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    US Secretary of State John Kerry talks to the media at the State Department in Washington on December 16, 2015

    War and Peace: Are US Hawks at Odds With Secretary of State Kerry?

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    Against all odds, the Syrian ceasefire is holding; however, Washington and Ankara's war hawks pose a threat to Russo-American diplomatic efforts in Syria, Professor Stephen F. Cohen notes.

    A hidden political struggle is going on between the US party of war, represented by Defense Secretary Ashton Carter, and those Washington policymakers who support the Russo-American cooperation over the Syrian ceasefire, in particular, Secretary of State John Kerry.

    Amid the newly settled truce in Syria, brokered by Russia and the US, top US and NATO military leaders have agreed that Russia poses an "existential threat" to the United States.

    "Russia has chosen to be an adversary and poses a long-term existential threat to the US and to our European allies and partners. Russia sees the United States and NATO as threats to its goals and constraints to its aspirations," NATO Supreme Allied Commander General Philip Breedlove told journalists on Tuesday.

    Previously, on February 25, General Breedlove went even so far as to claim that the US European Command (EUCOM) and NATO are ready, "if necessary," to fight against Russia and win.

    It is goes without saying that such warmongering rhetoric may only aggravate further tensions between Moscow and Washington.

    "We are living in an exceedingly difficult time. A time which is a new Cold War, but which is itself, as I often also tried to emphasize in the past, even more dangerous than the preceding forty-year Cold War at least the history after the Cuban crisis, because there are no rules in this new Cold War, no red lines, no agreed upon conducts by Washington and Moscow, the kind that kept us safe during these forty years," Stephen F. Cohen, professor emeritus of Russian studies at New York University and Princeton University underscored in an interview on The John Batchelor Show.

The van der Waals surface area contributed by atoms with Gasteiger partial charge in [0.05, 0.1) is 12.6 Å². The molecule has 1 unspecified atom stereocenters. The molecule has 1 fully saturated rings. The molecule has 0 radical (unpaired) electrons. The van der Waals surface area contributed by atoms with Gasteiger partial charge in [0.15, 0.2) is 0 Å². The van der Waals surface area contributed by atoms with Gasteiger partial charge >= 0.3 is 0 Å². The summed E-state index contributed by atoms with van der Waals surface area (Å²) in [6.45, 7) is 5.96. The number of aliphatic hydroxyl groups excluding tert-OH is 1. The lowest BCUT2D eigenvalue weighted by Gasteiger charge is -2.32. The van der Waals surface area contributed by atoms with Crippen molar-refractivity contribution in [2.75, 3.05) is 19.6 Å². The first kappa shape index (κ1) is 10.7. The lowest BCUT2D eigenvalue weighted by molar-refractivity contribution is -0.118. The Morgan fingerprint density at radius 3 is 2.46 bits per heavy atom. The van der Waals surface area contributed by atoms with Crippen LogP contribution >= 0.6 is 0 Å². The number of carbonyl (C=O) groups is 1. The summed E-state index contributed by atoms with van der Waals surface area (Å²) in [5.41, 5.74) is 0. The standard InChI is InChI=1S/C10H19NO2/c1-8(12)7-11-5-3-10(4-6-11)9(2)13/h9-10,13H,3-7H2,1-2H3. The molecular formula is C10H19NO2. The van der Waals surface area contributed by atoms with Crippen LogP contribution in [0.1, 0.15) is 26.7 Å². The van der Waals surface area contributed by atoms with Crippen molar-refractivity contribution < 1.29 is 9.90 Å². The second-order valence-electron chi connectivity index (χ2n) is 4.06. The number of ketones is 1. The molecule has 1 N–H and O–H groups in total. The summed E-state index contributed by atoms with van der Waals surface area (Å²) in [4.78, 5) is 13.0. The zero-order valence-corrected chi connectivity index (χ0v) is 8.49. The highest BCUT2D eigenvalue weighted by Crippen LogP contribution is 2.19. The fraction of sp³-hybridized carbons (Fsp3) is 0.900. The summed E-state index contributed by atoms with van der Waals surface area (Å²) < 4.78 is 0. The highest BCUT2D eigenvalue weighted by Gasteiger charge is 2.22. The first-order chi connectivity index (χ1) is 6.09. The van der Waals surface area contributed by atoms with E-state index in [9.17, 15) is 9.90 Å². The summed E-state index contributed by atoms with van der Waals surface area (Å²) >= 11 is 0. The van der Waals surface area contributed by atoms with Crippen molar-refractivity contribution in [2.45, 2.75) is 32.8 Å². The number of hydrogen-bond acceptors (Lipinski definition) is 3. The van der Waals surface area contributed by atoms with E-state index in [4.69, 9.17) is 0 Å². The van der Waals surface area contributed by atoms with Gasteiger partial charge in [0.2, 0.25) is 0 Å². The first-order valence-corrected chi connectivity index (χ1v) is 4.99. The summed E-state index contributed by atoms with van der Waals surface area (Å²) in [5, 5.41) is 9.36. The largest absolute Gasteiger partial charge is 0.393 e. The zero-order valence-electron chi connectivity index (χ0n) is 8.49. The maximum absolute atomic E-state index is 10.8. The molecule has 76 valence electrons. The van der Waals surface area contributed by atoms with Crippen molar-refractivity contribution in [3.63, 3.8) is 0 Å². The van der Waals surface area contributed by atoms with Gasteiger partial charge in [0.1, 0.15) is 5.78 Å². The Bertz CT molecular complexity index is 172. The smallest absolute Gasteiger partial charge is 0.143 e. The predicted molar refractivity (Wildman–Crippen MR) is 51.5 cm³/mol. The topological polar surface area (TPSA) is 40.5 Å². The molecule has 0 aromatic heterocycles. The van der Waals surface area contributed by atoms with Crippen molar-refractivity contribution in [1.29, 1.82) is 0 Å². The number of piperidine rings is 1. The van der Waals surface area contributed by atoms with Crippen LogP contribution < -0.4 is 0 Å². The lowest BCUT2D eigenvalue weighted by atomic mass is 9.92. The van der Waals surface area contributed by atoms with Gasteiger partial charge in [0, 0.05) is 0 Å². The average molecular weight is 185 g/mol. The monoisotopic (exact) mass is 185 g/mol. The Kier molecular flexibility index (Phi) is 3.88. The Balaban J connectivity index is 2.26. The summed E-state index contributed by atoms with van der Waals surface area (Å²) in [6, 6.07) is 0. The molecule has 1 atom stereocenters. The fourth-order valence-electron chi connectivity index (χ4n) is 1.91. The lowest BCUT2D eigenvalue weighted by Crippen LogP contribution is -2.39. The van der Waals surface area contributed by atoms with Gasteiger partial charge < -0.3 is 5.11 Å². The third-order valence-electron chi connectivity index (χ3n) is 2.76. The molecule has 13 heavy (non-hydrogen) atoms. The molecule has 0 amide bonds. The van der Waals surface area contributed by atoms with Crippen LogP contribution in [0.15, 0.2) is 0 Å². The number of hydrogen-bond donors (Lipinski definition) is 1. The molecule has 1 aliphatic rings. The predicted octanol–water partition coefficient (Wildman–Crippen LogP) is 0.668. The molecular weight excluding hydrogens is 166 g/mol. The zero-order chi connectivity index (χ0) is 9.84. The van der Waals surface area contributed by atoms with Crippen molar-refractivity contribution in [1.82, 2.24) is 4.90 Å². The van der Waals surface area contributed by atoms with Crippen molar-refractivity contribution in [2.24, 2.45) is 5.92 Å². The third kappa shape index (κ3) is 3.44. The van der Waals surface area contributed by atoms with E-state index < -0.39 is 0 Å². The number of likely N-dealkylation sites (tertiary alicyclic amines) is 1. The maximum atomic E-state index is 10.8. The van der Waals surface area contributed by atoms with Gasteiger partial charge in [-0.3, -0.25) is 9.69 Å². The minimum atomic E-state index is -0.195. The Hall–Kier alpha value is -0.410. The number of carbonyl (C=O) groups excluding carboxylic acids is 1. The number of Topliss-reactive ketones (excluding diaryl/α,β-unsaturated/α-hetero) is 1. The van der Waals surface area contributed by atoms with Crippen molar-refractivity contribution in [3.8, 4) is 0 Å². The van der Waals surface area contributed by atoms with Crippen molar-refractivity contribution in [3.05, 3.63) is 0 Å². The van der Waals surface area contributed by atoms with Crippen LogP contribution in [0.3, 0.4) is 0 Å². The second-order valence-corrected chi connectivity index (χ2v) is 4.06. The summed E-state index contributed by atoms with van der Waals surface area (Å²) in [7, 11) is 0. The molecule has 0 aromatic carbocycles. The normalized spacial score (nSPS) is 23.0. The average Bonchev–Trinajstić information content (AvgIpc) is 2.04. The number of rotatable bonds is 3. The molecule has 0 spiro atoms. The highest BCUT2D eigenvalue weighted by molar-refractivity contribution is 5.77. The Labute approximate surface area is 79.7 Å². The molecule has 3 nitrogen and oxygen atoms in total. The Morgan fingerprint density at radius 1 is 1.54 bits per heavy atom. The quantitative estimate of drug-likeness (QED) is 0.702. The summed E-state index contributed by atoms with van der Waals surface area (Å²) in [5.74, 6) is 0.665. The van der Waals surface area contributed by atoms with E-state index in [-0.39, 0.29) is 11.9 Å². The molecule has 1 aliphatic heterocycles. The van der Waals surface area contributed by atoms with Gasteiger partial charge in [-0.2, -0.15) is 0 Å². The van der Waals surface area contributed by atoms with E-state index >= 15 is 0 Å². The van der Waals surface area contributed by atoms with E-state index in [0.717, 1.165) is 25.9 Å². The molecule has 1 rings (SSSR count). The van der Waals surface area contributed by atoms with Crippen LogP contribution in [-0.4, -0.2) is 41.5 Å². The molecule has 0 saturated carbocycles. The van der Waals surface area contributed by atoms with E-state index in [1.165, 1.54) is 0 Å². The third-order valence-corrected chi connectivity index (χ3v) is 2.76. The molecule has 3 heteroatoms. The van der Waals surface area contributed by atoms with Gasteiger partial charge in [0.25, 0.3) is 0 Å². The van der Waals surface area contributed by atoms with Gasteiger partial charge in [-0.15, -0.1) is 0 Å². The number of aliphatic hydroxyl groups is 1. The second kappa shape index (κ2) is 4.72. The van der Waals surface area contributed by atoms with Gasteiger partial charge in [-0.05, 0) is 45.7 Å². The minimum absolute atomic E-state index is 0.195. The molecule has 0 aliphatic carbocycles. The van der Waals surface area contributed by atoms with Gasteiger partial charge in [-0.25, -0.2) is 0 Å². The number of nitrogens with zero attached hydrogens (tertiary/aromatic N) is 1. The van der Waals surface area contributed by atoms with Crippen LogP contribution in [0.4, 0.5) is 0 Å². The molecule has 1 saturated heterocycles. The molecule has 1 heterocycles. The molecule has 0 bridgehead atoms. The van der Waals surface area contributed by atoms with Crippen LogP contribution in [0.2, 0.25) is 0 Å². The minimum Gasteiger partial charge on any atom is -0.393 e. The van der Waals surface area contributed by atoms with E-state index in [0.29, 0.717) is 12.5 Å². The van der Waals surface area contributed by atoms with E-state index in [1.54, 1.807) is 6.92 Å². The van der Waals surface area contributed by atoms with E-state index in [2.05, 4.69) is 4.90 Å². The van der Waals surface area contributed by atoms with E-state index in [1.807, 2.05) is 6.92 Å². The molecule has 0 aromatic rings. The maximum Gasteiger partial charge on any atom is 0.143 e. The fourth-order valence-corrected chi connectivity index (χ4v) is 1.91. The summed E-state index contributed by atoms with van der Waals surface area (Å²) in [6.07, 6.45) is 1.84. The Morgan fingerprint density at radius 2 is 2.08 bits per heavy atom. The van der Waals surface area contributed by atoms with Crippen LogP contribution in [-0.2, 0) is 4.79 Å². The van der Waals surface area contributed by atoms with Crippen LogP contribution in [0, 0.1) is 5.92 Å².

The Syrian ceasefire could become a game-changer in this new Cold War.

    The American academic noted that thanks primarily to John Kerry and his backers in Washington "we [the US] now have an actual partnership" with Vladimir Putin and Moscow in the form of the Syrian ceasefire agreement.

     "It's not a complete ceasefire, because both sides agree that fighting against terrorists there… will continue both by Moscow and Washington. So we have a partnership, we have a flicker of hope," Professor Cohen stressed.

    However, at the same time we see the US war party has emerged, willing to throw a monkey wrench in the ongoing peace process. Those who are against ending the Cold War are now in the open, the professor remarked.

    The situation is complicated by the fact that Washington has repeatedly betrayed Russia's trust, by unleashing wars in Yugoslavia, Iraq and Libya. The US military operations and Washington-backed regime change campaigns resulted in either dissolution of the states or longstanding ethnic and sectarian strife.

    Meanwhile, Turkish war hawks are seeking the pretext to invade northern Syria thus breaking the much anticipated ceasefire agreement.

    Furthermore, it is adding fuel to the fire of the ongoing refugee crisis and blackmailing Brussels into providing more financial aid to Ankara.

    Turkey, a NATO member state, has become a trouble-maker in the eyes of the West.

    According to Syrian Kurdish groups, Turkey has been violating the ceasefire by shelling Kurds in northern Syria. However, Ankara rejects the claim.

    Moreover, it is no longer a secret that Ankara is assisting Daesh and other Islamists in Syria.

    Professor Cohen pointed out that Moscow has asked Washington to "rein Turkey in" since the main goal the powers are pursuing in the Middle East is to defeat Daesh.

    But there is the possibility that "some people in the [Obama] administration are perfectly pleased with what Turkey is doing," the professor noted, adding that "it is an exceedingly dangerous factor." 

    It seems that Washington and Ankara's war hawks are birds of a feather.

    The US academic underscored, that while the Syrian ceasefire is being unfolding "okay," there are people in Brussels, Washington and NATO headquarters who are against it.

    "The Syrian ceasefire… if successful — a successful act of cooperation between Moscow and Washington — could then be extended to Ukraine, because the good will, the trust, the cooperation, the precedent would be there," he emphasized.

    However, the question remains open what faction in Washington will finally prevail.  


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    Syrian ceasefire, truce, cooperation, Cold War, The Syrian war, NATO, Daesh, Ashton Carter, Vladimir Putin, Philip Breedlove, John Kerry, Recep Tayyip Erdogan, Turkey, Syria, United States, Russia
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